2. Footwear: Currently wearing Speedcross 4's which suit me very well but would these stand up to longer trail runs of 80 km?

Probably the best thing thing about my low gradient approach is that I will be able to answer these questions myself before I am tested but for convenience, and input, should I be looking at a different class of footwear.

 r0b 23 Jan 2020
In reply to TobyA:

Yeah obviously they stop skin rubbing on skin between your toes which should stop blisters there if that's a problem for you. For me, I find a liner sock gets pulled tight against the end of my second toe, presumably due to the lengths of the toes around it. The toe socks stop this from happening. I only use them if I am going for double socks though, I generally don't have that much problem with my feet luckily.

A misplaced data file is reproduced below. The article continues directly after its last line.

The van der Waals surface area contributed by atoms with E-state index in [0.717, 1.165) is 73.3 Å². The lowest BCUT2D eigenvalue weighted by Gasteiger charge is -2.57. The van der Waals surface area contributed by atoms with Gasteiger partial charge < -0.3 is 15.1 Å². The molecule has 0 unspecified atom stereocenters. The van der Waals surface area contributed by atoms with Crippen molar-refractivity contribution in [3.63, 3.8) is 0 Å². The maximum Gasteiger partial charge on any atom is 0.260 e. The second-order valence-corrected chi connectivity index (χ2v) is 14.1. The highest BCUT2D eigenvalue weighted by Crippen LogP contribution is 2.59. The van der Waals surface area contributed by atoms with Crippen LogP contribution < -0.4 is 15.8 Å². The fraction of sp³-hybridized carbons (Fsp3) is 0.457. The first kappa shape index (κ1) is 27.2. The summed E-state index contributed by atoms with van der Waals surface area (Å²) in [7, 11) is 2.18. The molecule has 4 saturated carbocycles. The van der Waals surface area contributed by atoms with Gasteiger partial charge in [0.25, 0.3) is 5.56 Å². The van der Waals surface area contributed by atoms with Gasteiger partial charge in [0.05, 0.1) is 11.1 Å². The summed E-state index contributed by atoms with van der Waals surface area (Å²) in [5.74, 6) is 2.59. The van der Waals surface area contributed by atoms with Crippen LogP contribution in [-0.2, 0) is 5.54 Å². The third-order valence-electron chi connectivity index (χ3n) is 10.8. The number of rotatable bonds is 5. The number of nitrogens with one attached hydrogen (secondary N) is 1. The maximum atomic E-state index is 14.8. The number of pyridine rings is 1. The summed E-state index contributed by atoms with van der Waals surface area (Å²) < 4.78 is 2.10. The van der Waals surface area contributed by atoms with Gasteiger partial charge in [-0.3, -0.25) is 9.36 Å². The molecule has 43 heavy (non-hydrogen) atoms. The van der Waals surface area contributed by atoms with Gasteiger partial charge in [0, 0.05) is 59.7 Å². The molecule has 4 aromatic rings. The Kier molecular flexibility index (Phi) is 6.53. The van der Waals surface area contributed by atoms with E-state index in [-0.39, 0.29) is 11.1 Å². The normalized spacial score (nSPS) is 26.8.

For long wet stuff like the Spine I also pre tape rub points on my feet, with the stretchy blue kineso tape (quite cheap from Decathlon). So a piece on the back of my heel, a piece right around the ball of my foot and a smaller piece on the side of my big toe

Post edited at 10:59
 pasbury 23 Jan 2020
In reply to ChrisJD:

> Here's a blog from a mate of mine who did it in 2019.

Really enjoyed that, thanks.

 maybe_si 23 Jan 2020
In reply to maybe_si:

Reading over the kit list it looks like I'll have to invest in a hand held GPS.  I've never used one before and not really sure where to start?!  I figure if I'm going to buy one I may as well get something decent.  Any suggestions?

 shuffle 23 Jan 2020
In reply to maybe_si:

I did the Challenger a few years ago and have been involved in the race safety team several times so I have seen a lot of people and their feet at various stages of both the full Spine and Challenger distance!

I also went with the Injinji and Dexshell combo with my usual off road shoes (Inov-8). Hokas seem popular but I prefer a more minimal shoe. At the finish I had one blister on the top of my foot so the combination worked well for me.